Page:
Life and times

Jour­nal­ist and au­thor Gau­tam Malkani

The Daily Telegraph - Telegraph Magazine - - Contents -

I’VE FI­NALLY VA­CATED my self-stor­age unit. For the first time in seven years, all my be­long­ings re­side in my place of res­i­dence. No more trekking across Lon­don to re­trieve a par­tic­u­lar fry­ing pan, desk lamp or pair of train­ers. No more labyrinth of cor­ri­dors lined with pad­locks.

For four of those years, I more or less lived out of stor­age – my lodg­ings ranged from a cousin’s liv­ing room to var­i­ous short-let flats and bud­get ho­tels. I would visit the stor­age unit ev­ery few weeks, bor­row­ing and re­turn­ing items as if it was a li­brary.

Bid­ding farewell to the unit, I don’t dwell on the rea­sons and likely sym­bol­ism be­hind my ear­lier dys­func­tional liv­ing ar­range­ments. I’m more in­ter­ested in the spe­cific is­sues thrown up by liv­ing out of self-stor­age. For in­stance, when you can only lug around a suit­case or two, you need cri­te­ria for se­lect­ing and ro­tat­ing the stuff you re­trieve and the stuff you re­turn. The books, the records, the cloth­ing.

To be­gin with, I’d try to en­sure I al­ways had a va­ri­ety of these things to hand. I fig­ured that would min­imise my chances of feel­ing frus­trated at not hav­ing ac­cess to a par­tic­u­lar genre or vibe or colour in the mid­dle of the work­ing week. How­ever, this se­lec­tion strat­egy failed. Af­ter all, if I was re-read­ing Kafka, there’d be no point in also hav­ing my copy of an El­more Leonard crime ca­per to hand. I’d just want more of my Kafka books. Like­wise, I learnt that if I bor­rowed one of my Leonard Co­hen records, it would be bet­ter to also take some Nick Cave rather than a Daft Punk al­bum. In this way, my selec­tions be­came more ho­moge­nous. Even the clothes I fetched started fol­low­ing this same logic: not so much sea­sonal as sub­cul­tural. Liv­ing out of self-stor­age re­sulted in more and more hard­core ver­sions of each of my dif­fer­ent selves.

MY NEW NOVEL partly ex­plores how so­cial me­dia and search en­gines can sim­i­larly pull peo­ple into si­los of sel­f­re­in­forc­ing predilec­tions and opin­ions. Be­cause tech com­pa­nies’ busi­ness mod­els are based on per­son­alised ads and con­tent, their al­go­rithms feed us more and more help­ings of things we al­ready like to click on.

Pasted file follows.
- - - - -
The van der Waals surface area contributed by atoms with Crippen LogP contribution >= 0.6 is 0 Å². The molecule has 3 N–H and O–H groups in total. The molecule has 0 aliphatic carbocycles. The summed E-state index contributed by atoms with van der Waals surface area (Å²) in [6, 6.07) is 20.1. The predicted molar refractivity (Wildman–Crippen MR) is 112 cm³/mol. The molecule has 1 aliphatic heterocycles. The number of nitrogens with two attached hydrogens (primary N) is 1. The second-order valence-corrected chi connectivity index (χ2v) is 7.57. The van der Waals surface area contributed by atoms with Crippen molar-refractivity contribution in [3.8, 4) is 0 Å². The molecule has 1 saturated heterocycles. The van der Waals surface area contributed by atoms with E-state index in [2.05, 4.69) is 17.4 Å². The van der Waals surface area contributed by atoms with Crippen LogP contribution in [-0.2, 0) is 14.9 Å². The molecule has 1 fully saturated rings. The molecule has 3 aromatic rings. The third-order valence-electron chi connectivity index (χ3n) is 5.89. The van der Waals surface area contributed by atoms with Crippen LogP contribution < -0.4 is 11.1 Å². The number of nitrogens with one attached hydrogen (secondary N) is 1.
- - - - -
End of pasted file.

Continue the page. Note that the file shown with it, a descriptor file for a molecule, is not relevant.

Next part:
This week, sev­eral peo­ple have asked me how I man­aged to write such a timely novel. But the truth is, I wasn’t try­ing to be top­i­cal. The book is about a young man car­ing for his sick mother. As his car­ing role grows more in­ti­mate, he feels haunted by the no­tion of the Oedi­pal com­plex. I fig­ured that to­day’s equiv­a­lent of those an­cient or­a­cles would be Google and Face­book, both of which have grown eerily pre­dic­tive and psy­chic by crunch­ing our dig­i­tal data.

PER­HAPS UN­SUR­PRIS­INGLY, my flat is now full of boxes. I even stacked a cou­ple on one side of my dou­ble bed. I’d been sleep­ing be­side them for days think­ing they just con­tained some old T-shirts. But then I dis­cov­ered that my clothes were ac­tu­ally act­ing as bub­ble wrap­ping for some of my late mother’s be­long­ings, which I was un­able to part with when she died 20 years ago. Their sen­ti­men­tal value hasn’t di­min­ished over time: I still can’t bring my­self to do­nate or dis­pose of any of them. How­ever, in­stead of fo­cus­ing on the ob­vi­ous sym­bol­ism about un­re­solved grief, I start freak­ing out over the sym­bol­ism of hav­ing slept be­side what re­mains of my mother. I’m go­ing to start look­ing for an­other self-stor­age unit.

Dis­tor­tion, by Gau­tam Malkani, is pub­lished by Un­bound, £16.99

I’d visit the stor­age unit ev­ery few weeks, bor­row­ing and re­turn­ing items as if it was a li­brary

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